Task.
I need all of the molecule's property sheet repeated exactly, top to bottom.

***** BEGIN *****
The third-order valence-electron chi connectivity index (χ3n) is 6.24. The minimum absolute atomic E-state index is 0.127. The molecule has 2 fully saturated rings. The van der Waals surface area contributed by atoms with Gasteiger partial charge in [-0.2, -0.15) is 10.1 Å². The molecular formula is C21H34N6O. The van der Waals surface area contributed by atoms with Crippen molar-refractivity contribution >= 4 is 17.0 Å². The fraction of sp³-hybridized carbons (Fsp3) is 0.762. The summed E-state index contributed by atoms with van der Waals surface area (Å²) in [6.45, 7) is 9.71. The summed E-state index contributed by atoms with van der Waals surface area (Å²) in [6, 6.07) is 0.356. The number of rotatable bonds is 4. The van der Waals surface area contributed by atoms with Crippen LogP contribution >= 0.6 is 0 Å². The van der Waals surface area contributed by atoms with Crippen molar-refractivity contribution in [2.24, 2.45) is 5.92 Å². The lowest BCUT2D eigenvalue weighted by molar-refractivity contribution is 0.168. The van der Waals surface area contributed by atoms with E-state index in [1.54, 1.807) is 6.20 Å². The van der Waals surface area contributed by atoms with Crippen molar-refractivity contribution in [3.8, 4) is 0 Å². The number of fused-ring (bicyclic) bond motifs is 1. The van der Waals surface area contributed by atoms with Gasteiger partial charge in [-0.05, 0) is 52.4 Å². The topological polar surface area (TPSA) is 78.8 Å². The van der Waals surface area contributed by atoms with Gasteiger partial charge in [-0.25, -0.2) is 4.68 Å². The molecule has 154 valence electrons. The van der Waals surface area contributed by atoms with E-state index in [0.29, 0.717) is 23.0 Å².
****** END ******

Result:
The third-order valence-electron chi connectivity index (χ3n) is 6.24. The minimum absolute atomic E-state index is 0.127. The molecule has 2 fully saturated rings. The van der Waals surface area contributed by atoms with Gasteiger partial charge in [-0.2, -0.15) is 10.1 Å². The molecular formula is C21H34N6O. The van der Waals surface area contributed by atoms with Crippen molar-refractivity contribution >= 4 is 17.0 Å². The fraction of sp³-hybridized carbons (Fsp3) is 0.762. The summed E-state index contributed by atoms with van der Waals surface area (Å²) in [6.45, 7) is 9.71. The summed E-state index contributed by atoms with van der Waals surface area (Å²) in [6, 6.07) is 0.356. The number of rotatable bonds is 4. The van der Waals surface area contributed by atoms with Crippen LogP contribution >= 0.6 is 0 Å². The van der Waals surface area contributed by atoms with Crippen molar-refractivity contribution in [2.24, 2.45) is 5.92 Å². The lowest BCUT2D eigenvalue weighted by molar-refractivity contribution is 0.168. The van der Waals surface area contributed by atoms with E-state index in [1.54, 1.807) is 6.20 Å². The van der Waals surface area contributed by atoms with Crippen molar-refractivity contribution in [3.8, 4) is 0 Å². The number of fused-ring (bicyclic) bond motifs is 1. The van der Waals surface area contributed by atoms with Gasteiger partial charge in [-0.05, 0) is 52.4 Å². The topological polar surface area (TPSA) is 78.8 Å². The van der Waals surface area contributed by atoms with Gasteiger partial charge in [-0.25, -0.2) is 4.68 Å². The molecule has 154 valence electrons. The van der Waals surface area contributed by atoms with E-state index in [0.29, 0.717) is 23.0 Å².